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Deadbeat College Students

February 13, 1996
By: Cristina Gomez
State Capital Bureau

JEFFERSON CITY - Deadbeat college students would be denied licenses to practice their professions under a proposal before Missouri's legislature.

The proposal, now before the House Higher Education Committee, seeks to lower the number of students defaults on college loans administered by the state.

During the last school year, there was a 12 per cent default rate on $271.8 million in loans administered by the Higher Education Department.

The Higher Education Department runs the Missouri Student Loan Program which has issued more than 400,000 loans since 1978. Of those, more than 60,000 borrowers have been in default at one time or another on a total amount of $214 million in loans.

The ones who do not pay "are denying other people the chance of education," said Rep. Craig Hosmer, D-Springfield.

Hosmer is sponsoring a bill that would deny a professional license to any person in default on a student loan administered by the Higher Education Department.

Professions that require a state license include medicine, law, dentistry, accounting, architecture and even hair dressers and barbers.

While the measure would impose tougher penalties on student defaulters, the main student organization for the University of Missouri - the Associated Students of the University of Missouri - endorses the bill.

"We (the students) should be more responsible," said Deron Sugg from the Associated Students. "Refusing to pay in the long run can hurt somebody."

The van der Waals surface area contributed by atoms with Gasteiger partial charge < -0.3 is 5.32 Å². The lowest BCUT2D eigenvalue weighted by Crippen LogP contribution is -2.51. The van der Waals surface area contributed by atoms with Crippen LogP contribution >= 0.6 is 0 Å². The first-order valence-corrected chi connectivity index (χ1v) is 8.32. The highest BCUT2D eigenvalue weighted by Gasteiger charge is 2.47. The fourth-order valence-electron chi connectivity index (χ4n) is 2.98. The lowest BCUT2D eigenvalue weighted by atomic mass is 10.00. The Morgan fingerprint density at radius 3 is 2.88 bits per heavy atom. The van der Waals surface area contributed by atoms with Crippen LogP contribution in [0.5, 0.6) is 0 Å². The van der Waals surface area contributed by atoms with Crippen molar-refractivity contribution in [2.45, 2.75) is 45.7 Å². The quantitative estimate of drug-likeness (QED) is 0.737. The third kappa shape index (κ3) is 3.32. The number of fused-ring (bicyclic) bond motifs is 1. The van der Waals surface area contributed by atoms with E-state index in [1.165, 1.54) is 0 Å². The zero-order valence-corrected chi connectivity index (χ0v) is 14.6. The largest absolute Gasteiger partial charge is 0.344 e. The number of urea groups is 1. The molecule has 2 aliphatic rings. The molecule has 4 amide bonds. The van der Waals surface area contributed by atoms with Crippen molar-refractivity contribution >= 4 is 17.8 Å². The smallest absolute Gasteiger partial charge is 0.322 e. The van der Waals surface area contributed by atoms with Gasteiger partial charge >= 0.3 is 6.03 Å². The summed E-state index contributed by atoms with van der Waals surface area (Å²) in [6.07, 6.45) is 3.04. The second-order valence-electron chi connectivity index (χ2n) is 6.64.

It wouldn't affect the people who have made satisfactory arrangements to ensure the repayment of the loan.

"There should be some flexibility with financial problems," Hosmer said. "The bill is to put a hammer on those who have the financial ability to pay."

Until now the only way to ensure those payments was sue the borrowers. Hosmer said legal action is costly, time consuming and unpredictable.

The bill would only affect people who require a license to practice their professions in Missouri. It would not cover Missouri students who apply for licenses in other states.

"There is a need of federal legislation," said Hosmer.

The Springfield Democrat suggested multi-state system similar to that used for traffic violations in which a ticket issued in another state can lead to points assessed against a Missouri driver's license. "The same thing should happen in loans."